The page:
Human Rights Watch's conflicts of interest contribute to a culture of normalizing and accommodating the extreme power that the United States arrogates to itself.
Elite media don’t see Human Rights Watch’s closeness to power as a problem
Ignoring Amnesty report on US torture program
After more than a decade of criticism, the New York Times executive editor Dean Baquet announced (8/7/14) that when the paper reports on US torture, it will call it "torture" (FAIR Blog, 8/8/14). But what if the paper decides that well-documented evidence of US torture is not fit to print? On August 11, Amnesty International released a lengthy report about abuses in Afghanistan committed by US forces and others, including Afghan security. The report includes serious allegations about US Special Forces torturing Afghan civilians. The Amnesty report has received some attention in US outlets, including the LA Times (8/11/14), Washington […]
This week on CounterSpin: With the Islamic State, or IS, occupying large swathes of Iraq and Syria, a common refrain from politicians and pundits is to suggest that the group would not be a menace had the US intervened earlier and more deeply in the Syrian civil war. Author and professor Vijay Prashad will join us to address that canard and other misconceptions about Iraq, the US and the Islamic State.
Also on the show: The recent summit of African leaders in Washington DC was criticized by some for soft-pedaling human rights issues, but that only meant in African nations; media seemed to have no question at all about the beneficent goals of the policy of increased 'investment' on the continent by US corporations. We have some questions; we'll ask them of Emira Woods of ThoughtWorks and the Institute for Policy Studies.
Deflecting blame for Bangladesh factory fires
What should be done to prevent incidents like the January 26 fire at the Smart Fashion Export factory in Dhaka, Bangladesh, in which at least seven garment workers (three of them teenage girls) were killed, their escape impeded by a blocked exit and the absence of the most rudimentary fire safety equipment? The answer for many would be: whatever is necessary. But to hear elite media tell it, it’s complicated—so much so that it’s not even clear who the victims were: the women crushed to death escaping flames, or the system that exploits and endangers them. Or else why would […]
NYT piece raises questions, but not a media conversation
The New York Times' lengthy report (5/29/12) on Barack Obama's drone "kill list" should provoke serious questions: Is such a program legal? How does it square with Obama's criticism of the Bush administration's "war on terror" policies? Is the White House covering up the killing of civilians by labeling them "militants"? Why is the United States continuing an assassination policy described as Al-Qaeda's top "recruiting tool"? But those questions have been raised only in fits and starts around the rest of the media. One of the co-authors of the Times piece, Scott Shane, appeared on the PBS NewsHour and on […]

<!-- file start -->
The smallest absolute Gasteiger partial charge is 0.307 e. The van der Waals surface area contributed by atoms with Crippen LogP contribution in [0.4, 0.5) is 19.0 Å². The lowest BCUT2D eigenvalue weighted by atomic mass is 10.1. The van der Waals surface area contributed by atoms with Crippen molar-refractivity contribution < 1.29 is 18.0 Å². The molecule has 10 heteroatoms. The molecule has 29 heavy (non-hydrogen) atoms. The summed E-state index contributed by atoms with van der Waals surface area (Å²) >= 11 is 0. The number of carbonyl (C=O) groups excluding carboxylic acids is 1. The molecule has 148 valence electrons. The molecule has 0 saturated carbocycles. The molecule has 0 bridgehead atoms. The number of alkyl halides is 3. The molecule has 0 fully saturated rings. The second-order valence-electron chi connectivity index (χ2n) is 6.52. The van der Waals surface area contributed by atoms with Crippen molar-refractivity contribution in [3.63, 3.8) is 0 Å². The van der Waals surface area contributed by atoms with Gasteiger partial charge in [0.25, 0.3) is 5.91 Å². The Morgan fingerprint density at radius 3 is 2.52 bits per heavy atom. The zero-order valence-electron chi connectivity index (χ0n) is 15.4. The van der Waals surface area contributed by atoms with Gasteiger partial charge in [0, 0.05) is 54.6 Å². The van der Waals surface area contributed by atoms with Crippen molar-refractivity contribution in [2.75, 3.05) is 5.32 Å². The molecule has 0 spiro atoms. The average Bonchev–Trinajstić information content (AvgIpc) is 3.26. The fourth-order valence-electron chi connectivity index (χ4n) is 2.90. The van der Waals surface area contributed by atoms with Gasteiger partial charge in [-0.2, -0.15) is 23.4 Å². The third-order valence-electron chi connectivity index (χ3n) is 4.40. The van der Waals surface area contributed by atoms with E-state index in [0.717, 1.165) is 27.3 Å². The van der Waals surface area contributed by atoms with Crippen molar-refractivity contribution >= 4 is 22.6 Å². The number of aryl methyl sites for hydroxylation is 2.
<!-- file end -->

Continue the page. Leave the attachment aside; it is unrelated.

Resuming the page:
New tally still lower than other estimates
After a FAIR Action Alert (12/2/11), the CBS Evening News has changed its count of civilian deaths--citing a new figure that is roughly twice their original count. On December 1 the CBS Evening News reported: It is estimated that more than 50,000 Iraqi civilians were killed in the war. As FAIR pointed out, this was totally inadequate--even the source for the network's claim (iCasualties.org) warned that this was not a comprehensive count. On December 12, CBS anchor Scott Pelley closed a segment about "how life has changed inside Iraq" with this: We looked into the human toll of the Iraq […]
Rewriting Iraq War history
A December 1 CBS Evening News report about the Iraq War managed to mislead viewers about the start of the war and severely diminish the loss of civilian lives. Reporting on the handover of the U.S. military headquarters to Iraqi forces, anchor Scott Pelley announced: What began in 2003 as an effort to overthrow Saddam Hussein became a vicious religious war, pitting Iraqi against Iraqi--with the U.S. caught in the middle. Of course, the United States invaded Iraq with the stated aim of disarming Iraq's weapons of mass destruction, which did not exist. ("The opening stages of the disarmament of […]
Download MP3 This week on CounterSpin: Congressional debate over the Libya War shows an apparently bipartisan sense of frustration and outrage over the NATO mission. This has triggered a serious debate over the legality of the war, among other things. But there is almost no discussion of whether the pretext for the war has actually held up. Patrick Cockburn of the Independent has been investigating the stories of mass rapes and mercenary fighters that paved the way to war, and he'll tell us what he's found. Also on the show: The story of Hurricane Katrina and its aftermath continues to […]